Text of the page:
Cemetery walk retells stories of War of 1812

BY JESSICA SHOR
BLADE STAFF WRITER
Jack Schaffer talks about the life and death of Sylvanus Hatch, who is buried at the gravesite during a Fort Meigs Cemetery Walk hosted by the Way Public Library featuring re-enactors at the gravesites of War of 1812 veterans on Sunday. Jack Schaffer talks about the life and death of Sylvanus Hatch, who is buried at the gravesite during a Fort Meigs Cemetery Walk hosted by the Way Public Library featuring re-enactors at the gravesites of War of 1812 veterans on Sunday. THE BLADE/AMY E. VOIGT

Despite concerns about rain, the sun shone on Douglas Pratt as he stood before his great-great-grandfather’s gravestone in the Perrysburg town cemetery on Sunday.

Before an audience of nearly 100, the Perrysburg Township resident recalled William Pratt’s journey from New York to northwest Ohio, where he fought at Fort Meigs during the War of 1812 then settled in the area with his family.

Mr. Pratt’s monologue, part of a cemetery walk organized by the Way Public Library in Perrysburg to retell the stories of local War of 1812 veterans, celebrated his ancestor’s accomplishments during the war’s bicentennial.

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“If it wasn’t for him, I wouldn’t be here,” said Mr. Pratt, describing his admiration for the soldier’s sense of adventure.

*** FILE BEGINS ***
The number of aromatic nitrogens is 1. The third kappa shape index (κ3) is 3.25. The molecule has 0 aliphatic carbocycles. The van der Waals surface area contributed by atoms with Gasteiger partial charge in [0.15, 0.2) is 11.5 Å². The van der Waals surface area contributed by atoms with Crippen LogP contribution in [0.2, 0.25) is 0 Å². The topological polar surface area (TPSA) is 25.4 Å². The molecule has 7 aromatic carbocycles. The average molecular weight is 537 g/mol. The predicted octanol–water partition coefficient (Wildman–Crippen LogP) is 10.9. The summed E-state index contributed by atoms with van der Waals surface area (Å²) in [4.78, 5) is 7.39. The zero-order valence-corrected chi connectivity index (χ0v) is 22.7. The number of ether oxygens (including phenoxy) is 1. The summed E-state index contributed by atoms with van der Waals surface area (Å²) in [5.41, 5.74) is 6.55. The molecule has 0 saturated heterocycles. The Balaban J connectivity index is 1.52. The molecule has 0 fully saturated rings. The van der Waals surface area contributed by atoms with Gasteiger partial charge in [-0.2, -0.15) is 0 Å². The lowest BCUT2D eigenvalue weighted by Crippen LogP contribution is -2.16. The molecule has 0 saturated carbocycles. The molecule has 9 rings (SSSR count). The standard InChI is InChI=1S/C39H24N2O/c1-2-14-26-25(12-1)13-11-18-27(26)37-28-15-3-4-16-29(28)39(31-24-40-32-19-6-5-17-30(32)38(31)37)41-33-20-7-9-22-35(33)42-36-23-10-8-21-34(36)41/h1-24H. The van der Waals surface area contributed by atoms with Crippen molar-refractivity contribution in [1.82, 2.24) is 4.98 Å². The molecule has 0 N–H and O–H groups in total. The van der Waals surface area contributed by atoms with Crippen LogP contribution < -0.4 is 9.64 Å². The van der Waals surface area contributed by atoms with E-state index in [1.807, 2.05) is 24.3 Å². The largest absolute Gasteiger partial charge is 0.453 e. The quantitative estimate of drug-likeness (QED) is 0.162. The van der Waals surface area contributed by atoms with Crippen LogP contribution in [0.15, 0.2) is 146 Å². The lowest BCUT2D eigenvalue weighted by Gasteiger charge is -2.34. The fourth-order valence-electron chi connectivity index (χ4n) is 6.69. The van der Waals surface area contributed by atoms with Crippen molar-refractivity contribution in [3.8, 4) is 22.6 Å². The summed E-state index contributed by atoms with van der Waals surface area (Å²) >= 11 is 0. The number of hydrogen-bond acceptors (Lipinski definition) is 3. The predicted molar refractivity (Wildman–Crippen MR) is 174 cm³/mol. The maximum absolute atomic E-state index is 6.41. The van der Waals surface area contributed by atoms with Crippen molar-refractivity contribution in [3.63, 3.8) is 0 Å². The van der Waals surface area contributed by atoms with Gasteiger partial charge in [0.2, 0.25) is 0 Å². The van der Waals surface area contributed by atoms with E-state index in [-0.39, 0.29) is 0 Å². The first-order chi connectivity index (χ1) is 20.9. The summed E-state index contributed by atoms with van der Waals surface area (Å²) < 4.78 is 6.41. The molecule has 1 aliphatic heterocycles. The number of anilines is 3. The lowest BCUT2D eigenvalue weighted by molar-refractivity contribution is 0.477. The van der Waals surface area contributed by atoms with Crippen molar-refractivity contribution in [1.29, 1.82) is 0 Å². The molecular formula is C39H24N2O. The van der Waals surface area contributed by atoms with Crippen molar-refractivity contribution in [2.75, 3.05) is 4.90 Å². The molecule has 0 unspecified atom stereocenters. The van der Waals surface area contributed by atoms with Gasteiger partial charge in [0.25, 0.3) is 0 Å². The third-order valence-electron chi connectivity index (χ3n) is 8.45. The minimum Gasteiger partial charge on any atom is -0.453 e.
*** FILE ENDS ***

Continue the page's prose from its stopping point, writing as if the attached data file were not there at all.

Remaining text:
“When you think about how they traveled, how they got here when there was nothing here, you appreciate the sacrifices they made. To even come here, let alone fight in a war, is hard for us to comprehend,” he explained.

During the hour-long tour at Fort Meigs Union Cemetery, participants also encountered local veterans including the Rev. Joseph Badger, a missionary to local Native Americans and the founder of the Presbyterian Church in the Maumee Valley; Major Amos Stoddard, who helped Lewis and Clark recruit men for their journey west; and Richard Blinn, who built the road that would become U.S. Route 20.

Sunday’s cemetery tour marked the conclusion of Way Library’s week-long series of events celebrating the 200th anniversary of the War of 1812.

The cemetery tour, hosted by the library and Historic Perrysburg, featured 1812 veterans portrayed by historical interpreters in correct attire, said Judy Justus, a local historian who helped organize the tour.

She searched the cemetery’s records page by page to locate War of 1812 veterans buried on the grounds. She, like Mr. Pratt, hoped the tour would open the community’s eyes to a conflict often called “the forgotten war.”

“We wanted visitors to gain an appreciation that the veterans didn’t just fight,” Mrs. Justus said, “but also came back here and made lives for themselves.”

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